For documentation related to this issue, go to the State Scope of Practice Laws webpage on the AAMA website to find the medical assisting laws of all states, including Montana.

Note the following from the Montana Code Annotated (MCA):

37-3-104. Medical assistants — guidelines. (1) The board shall adopt guidelines by administrative rule for:

(a) the performance of administrative and clinical tasks by a medical assistant that are allowed to be delegated by a physician, physician assistant, or podiatrist, including the administration of medications; and

(b) the level of physician, physician assistant, or podiatrist supervision required for a medical assistant when performing specified administrative and clinical tasks delegated by a physician, physician assistant, or podiatrist. However, the board shall adopt a rule requiring onsite supervision of a medical assistant by a physician, physician assistant, or podiatrist for invasive procedures, administration of medication, or allergy testing. [Italics added.]

Further, note the following from the Administrative Rules of Montana (ARM):


(1) A health care provider authorized by 37-3-104, MCA, may delegate administrative and clinical tasks which are within the delegating health care provider’s scope of practice to medical assistants who:

(a) work in the delegating health care provider’s office under the general supervision of the delegating health care provider; and

(3) A health care provider delegating administrative and/or clinical tasks to a medical assistant shall:

(c) personally provide onsite direct supervision as defined by ARM 24.156.501 to a medical assistant to whom the health care provider has delegated:

(i) injections other than immunizations;

(ii) invasive procedures;

(iii) conscious sedation monitoring;

(iv) allergy testing;

(v) intravenous administration of blood products; or

(vi) intravenous administration of medication [Italics added.]

The definition for direct supervision is in ARM “Definitions”:

(7) “Direct supervision” means the supervising physician is:

(a) physically present in the same building as the person under supervision; or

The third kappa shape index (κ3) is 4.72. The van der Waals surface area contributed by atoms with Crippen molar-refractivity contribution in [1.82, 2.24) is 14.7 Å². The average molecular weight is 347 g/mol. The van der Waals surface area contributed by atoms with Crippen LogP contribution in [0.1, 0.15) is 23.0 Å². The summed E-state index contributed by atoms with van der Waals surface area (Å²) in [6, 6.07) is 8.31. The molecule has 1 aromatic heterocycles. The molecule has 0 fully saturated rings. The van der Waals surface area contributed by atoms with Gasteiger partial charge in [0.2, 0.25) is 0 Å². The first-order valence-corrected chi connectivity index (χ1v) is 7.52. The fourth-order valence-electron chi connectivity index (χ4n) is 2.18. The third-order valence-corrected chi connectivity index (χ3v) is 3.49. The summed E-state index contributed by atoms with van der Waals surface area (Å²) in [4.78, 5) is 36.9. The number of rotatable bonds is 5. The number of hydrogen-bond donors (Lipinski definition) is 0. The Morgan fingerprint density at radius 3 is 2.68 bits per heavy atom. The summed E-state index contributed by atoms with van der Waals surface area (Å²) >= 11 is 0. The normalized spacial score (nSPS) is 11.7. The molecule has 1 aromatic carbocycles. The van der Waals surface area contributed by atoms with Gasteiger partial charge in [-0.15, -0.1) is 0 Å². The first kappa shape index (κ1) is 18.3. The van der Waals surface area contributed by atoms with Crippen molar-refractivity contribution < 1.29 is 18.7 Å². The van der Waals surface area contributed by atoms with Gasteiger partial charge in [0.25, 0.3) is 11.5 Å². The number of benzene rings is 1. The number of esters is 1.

(b) in sufficiently close proximity to the person under supervision to be quickly available to the person under supervision. [Italics added.]

Given this language from the Montana statutes and regulations, my legal opinion is that Montana law permits physicians to delegate to medical assistants—who have the knowledge and competence outlined in the Montana rules—the administration of immunizations under the physician’s general supervision. My opinion is also that Montana law requires the delegating physician to be exercising direct supervision when medical assistants are performing the following tasks outlined in ARM:

(ii) invasive procedures;

(iii) conscious sedation monitoring;

(iv) allergy testing;

(v) intravenous administration of blood products; or

(vi) intravenous administration of medication

On the Job

CMA (AAMA) Certification Outside the United States

I received the following question about whether CMA (AAMA)® certification can be used by medical assistants who are interested in working outside the United States:

I am a medical assistant who is certified by the American Association of Medical Assistants®, and I understand that this certification is usable anywhere in the United States. Since I am interested in possibly volunteering outside of the United States as a medical missionary, is my certification usable outside of the United States? If not, what action could I take to remedy this situation?

In addition to CMA (AAMA) certification being usable throughout the United States, the CMA (AAMA) certification program is accredited under ISO 17024—an international standard of the International Organization for Standardization (ISO). ISO standards are recognized throughout the world.

Consequently, CMA (AAMA) certification should be usable in nations other than the United States.

Learn more about ISO 17024 and its significance in the CMA Today July/August 2016 Public Affairs article.